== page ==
Flip the coin, however, and the Mustangs’ defense has surrendered the second-most points (299) in the TCAL. North Salinas holds the dubious distinction of allowing a league-high 325. Teams have gashed Gilroy’s defense for 2,269 yards this season. The inconsistencies on defense led to a change on personnel and Lo, with help of coach Max Nazabal, is now calling the plays.
“It’s the aggressiveness, letting the kids pin their ears back and go for it. That’s the biggest change we have,” Lo said. “Once we kind of let the kids go, they started playing football. We won’t know how it goes until we step on the field, but it’s good so far.”
Goldstein added that the change in scheme has produced a greater urgency to the ball.
“We’ve been running drills where if the offense gains more than two yards we start running,” Goldstein said, who lines up at linebacker. “I’ve seen the lineman over at Hollister. I’ve seen them in the weight room and I know how they work. They work really hard. We have to stay low. If we don’t stay low we are going to get beat.”
Limiting the Balers big plays on the ground is the No. 1 priority for the Mustangs, and that starts with keying on quarterback Michael Bocksnick, who Lo said he considers as the most “dynamic” player in the league.
“He’s scary,” Lo said. “Everything he brings to the table – he can throw the ball, he can run the ball, he’s strong, he’s elusive. If you put two guys on him to stop him from running around, he’s going to throw the ball over your head.”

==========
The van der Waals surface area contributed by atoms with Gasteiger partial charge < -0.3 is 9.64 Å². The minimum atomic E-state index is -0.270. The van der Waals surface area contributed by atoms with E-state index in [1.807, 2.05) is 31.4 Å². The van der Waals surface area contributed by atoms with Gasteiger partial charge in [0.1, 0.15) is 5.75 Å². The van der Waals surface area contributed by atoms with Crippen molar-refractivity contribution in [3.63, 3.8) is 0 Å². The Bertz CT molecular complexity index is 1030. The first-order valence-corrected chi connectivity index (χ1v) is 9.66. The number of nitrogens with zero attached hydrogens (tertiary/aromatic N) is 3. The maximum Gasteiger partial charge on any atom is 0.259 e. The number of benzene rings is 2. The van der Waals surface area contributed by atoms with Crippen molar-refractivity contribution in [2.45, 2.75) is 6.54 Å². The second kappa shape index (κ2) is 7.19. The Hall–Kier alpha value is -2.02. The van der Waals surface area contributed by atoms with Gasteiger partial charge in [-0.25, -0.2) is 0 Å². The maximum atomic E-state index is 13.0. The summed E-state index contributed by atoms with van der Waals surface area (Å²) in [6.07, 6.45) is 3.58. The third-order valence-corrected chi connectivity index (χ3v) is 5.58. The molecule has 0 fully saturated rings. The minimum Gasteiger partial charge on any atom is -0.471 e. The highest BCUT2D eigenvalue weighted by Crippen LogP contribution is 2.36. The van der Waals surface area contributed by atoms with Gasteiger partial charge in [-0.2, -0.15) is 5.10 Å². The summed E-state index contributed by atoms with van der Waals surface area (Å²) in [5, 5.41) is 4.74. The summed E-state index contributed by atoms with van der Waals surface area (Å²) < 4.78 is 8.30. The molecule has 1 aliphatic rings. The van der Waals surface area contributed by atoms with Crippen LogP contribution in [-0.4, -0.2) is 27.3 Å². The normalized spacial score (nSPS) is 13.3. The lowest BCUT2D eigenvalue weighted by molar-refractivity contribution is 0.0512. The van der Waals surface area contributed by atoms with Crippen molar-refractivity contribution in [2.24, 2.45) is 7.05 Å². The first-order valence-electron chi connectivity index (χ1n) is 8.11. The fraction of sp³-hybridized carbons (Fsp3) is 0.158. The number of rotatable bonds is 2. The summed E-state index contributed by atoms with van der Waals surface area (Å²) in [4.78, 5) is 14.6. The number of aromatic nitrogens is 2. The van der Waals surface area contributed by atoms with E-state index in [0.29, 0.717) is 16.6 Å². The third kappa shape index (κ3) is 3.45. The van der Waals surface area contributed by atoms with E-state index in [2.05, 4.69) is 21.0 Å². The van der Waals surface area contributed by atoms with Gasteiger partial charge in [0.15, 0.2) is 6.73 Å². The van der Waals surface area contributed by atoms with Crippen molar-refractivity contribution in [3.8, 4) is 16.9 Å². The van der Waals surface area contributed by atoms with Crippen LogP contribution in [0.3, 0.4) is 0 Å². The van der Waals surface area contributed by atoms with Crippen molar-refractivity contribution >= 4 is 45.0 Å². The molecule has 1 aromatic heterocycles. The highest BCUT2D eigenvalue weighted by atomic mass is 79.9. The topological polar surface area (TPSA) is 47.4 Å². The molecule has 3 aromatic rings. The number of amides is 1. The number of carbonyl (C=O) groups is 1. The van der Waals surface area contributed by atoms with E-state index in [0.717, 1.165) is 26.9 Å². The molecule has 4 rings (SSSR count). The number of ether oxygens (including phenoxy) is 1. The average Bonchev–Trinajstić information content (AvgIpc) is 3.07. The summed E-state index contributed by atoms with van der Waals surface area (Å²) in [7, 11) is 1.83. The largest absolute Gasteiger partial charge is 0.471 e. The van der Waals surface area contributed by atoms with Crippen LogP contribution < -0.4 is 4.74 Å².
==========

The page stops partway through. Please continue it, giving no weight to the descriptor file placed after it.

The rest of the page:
Bocksnick, despite missing time with injury, is the Balers’ second-leading rusher with 481 yards. Zak Hicks leads in the category with 542 yards for as team that has churned up 1,946 yards on the ground.
All numbers aside, if tonight’s Prune Bowl is anything like past encounters, fans are in for a treat.
“Our kids are pretty hungry,” Lo said. “Giving up is not in their character, it’s not what we have instilled in them.”
Game time is slated for 7:30 p.m. at Andy Hardin Stadium in Hollister.
n San Benito holds the all-time series 30-23-1 over the Mustangs.
GHS (4-4, 3-2 TCAL) at San Benito (5-2-1, 4-0), 7:30
CHS (7-1, 4-1 MBL) vs. Watsonville (1-7, 0-4), 7:30
– The Cougars can lock up second place in the Monterey Bay League with a victory tonight. According to various websites and Central Coast Section pundits and point gurus, a victory would all but lock in CHS to a Division III playoff berth. That notion though is the furthest thing from head coach Tim Pierleoni’s mind. “We always focus on the one game in front of us,” he said.
– The Wildcatz feature a pair of talented runners in quarterback Lamar Cowans (710 yards on 94 carries) and Fabian Serrano (1,016 yards, 176 carries). “They are players, they are really, really good,” Pierleoni said.
– Christopher’s first senior class of football players will be honored prior to kickoff at 7 p.m.
Anchorpoint (3-3, 3-1) vs. Antelope Valley (2-3), 4
– Pinewood handed Anchorpoint the program’s first defeat in 21 league games last week. But the Warriors are poised to end the season on a strong note.
– The Warriors will honor five seniors.